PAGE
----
Dreams occur in fragments. When we awaken we attempt to piece together the story, relying on the memory of flashes of bright color, woozy imagery and scattered bits of noise. When we’re finally able to recall it all, or at least most of it, we’re left with a stunning, delirious memory that rolls about in our brain.
What if you could revisit the world of your dreams again and again, if a visit to the most surreal parts of your mind was just a step away? On Falling Into Sand, the new EP from Cincinnati based artist, Nice Knees, that visit becomes possible. For one brief moment you’re able to step into a world of daring experiments and stunning beauty - a world of dreams.
Nice Knees is the solo project of Bell Cenower, and it’s been an ever-changing, fluid evolution since its inception. On this release, she incorporates elements of distinct, bold production that make for experimental pop/electronic that leaves an unshakable impression. The inclusion of drum programming, tireless movement of sounds within the full stereo field and the use of synth sounds are all pieces in a very carefully constructed recording.
From the outset of the record, it’s apparent that her uses of rhythm and production help to create something wholly her own on Falling Into Sand. Though the recording may seem to flow with an effortless ease, Cenower used a methodical, borderline clinical recording practice to deliver on her vision.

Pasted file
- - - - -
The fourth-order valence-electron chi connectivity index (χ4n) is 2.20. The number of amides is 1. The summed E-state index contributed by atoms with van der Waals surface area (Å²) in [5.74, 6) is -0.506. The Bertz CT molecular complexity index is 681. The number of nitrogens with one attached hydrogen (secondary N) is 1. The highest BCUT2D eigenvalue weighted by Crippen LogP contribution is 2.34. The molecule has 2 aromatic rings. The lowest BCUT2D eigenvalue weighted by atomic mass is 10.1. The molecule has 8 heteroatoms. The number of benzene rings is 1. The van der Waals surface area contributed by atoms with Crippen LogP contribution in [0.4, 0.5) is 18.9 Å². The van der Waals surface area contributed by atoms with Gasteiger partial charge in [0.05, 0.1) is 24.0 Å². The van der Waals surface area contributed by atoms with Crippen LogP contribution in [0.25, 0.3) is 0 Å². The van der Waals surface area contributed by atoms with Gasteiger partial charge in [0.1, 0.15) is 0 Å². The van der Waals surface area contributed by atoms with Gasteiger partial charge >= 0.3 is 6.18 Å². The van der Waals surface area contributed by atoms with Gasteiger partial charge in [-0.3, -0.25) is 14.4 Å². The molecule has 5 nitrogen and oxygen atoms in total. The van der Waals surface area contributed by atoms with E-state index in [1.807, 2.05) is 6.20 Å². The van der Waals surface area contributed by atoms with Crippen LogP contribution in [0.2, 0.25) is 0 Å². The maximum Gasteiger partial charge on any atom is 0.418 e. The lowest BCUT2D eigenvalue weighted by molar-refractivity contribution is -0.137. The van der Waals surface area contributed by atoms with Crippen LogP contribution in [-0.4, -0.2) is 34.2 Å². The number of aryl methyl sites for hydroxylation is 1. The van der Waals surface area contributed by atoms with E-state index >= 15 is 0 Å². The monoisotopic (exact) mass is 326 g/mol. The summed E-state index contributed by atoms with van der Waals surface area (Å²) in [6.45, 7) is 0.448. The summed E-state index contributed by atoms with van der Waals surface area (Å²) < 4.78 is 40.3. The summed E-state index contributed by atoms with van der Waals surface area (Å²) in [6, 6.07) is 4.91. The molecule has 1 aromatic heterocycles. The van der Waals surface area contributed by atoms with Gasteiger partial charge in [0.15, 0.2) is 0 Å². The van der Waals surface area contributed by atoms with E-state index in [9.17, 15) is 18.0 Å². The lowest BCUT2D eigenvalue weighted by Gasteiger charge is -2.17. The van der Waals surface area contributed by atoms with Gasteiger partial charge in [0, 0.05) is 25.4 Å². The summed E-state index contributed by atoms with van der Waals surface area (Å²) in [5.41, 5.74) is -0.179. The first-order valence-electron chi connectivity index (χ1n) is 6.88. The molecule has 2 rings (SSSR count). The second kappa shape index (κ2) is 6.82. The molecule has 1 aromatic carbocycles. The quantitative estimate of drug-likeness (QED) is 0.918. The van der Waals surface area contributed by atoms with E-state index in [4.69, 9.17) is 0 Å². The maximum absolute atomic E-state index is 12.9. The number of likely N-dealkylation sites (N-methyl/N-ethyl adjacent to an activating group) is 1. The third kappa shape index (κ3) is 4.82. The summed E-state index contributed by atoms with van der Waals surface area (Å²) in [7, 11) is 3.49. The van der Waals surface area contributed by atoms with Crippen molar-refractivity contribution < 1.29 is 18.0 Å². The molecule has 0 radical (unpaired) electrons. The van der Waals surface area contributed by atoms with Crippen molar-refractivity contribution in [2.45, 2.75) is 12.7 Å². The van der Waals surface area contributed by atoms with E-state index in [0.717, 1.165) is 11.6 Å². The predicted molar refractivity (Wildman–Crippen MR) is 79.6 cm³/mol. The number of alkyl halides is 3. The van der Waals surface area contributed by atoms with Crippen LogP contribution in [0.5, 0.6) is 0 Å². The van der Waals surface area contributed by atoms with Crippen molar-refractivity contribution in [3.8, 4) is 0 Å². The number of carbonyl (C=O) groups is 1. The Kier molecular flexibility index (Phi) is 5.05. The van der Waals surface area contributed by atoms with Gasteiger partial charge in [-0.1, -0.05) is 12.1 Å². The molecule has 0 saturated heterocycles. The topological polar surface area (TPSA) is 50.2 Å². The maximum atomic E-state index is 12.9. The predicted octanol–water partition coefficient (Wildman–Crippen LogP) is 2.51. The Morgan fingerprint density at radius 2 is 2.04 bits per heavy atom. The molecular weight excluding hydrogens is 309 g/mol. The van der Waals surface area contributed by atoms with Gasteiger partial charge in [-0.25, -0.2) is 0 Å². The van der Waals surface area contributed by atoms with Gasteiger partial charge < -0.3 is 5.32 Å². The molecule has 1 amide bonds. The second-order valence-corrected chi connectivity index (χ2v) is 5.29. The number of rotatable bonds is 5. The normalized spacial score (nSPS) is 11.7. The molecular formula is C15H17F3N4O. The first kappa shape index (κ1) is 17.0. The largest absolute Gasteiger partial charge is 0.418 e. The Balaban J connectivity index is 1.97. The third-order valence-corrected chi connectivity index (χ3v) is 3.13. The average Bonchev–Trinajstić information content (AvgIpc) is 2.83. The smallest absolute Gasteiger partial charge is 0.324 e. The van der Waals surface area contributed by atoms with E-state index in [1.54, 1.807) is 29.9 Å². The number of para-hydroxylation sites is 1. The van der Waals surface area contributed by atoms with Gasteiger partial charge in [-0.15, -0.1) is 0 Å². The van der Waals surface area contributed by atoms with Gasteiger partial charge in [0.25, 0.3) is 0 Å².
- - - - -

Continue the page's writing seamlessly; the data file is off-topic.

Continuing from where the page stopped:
It begins with, “Yeah/Uh (One)” a track that passes by ever so quickly, vocals and the sparse sound of effects bouncing off one another, creating a seemingly vast expanse with their subtle noise. The track later receives a follow up on “Yeah/Uh (Two)” this time with eerie, distant keys and a persistent bouncy kick of drums, all the while the sounds continuing to dance about each other in careful harmony.
Each moment of music, from the echoing vocals and otherworldly synths of “2 Much” to the colorful landscape of loops and orchestrated beats on “Come Down” comes together seamlessly. When each of the Cenower’s tracks flow together to form the totality of Falling Into Sand, the release becomes a collage of bright, unique experimental pop. And while you may feel woozy by it all, this rigorously created auditory vision never has to end, in fact you can revisit it over and over, discovering new parts and pieces of her process.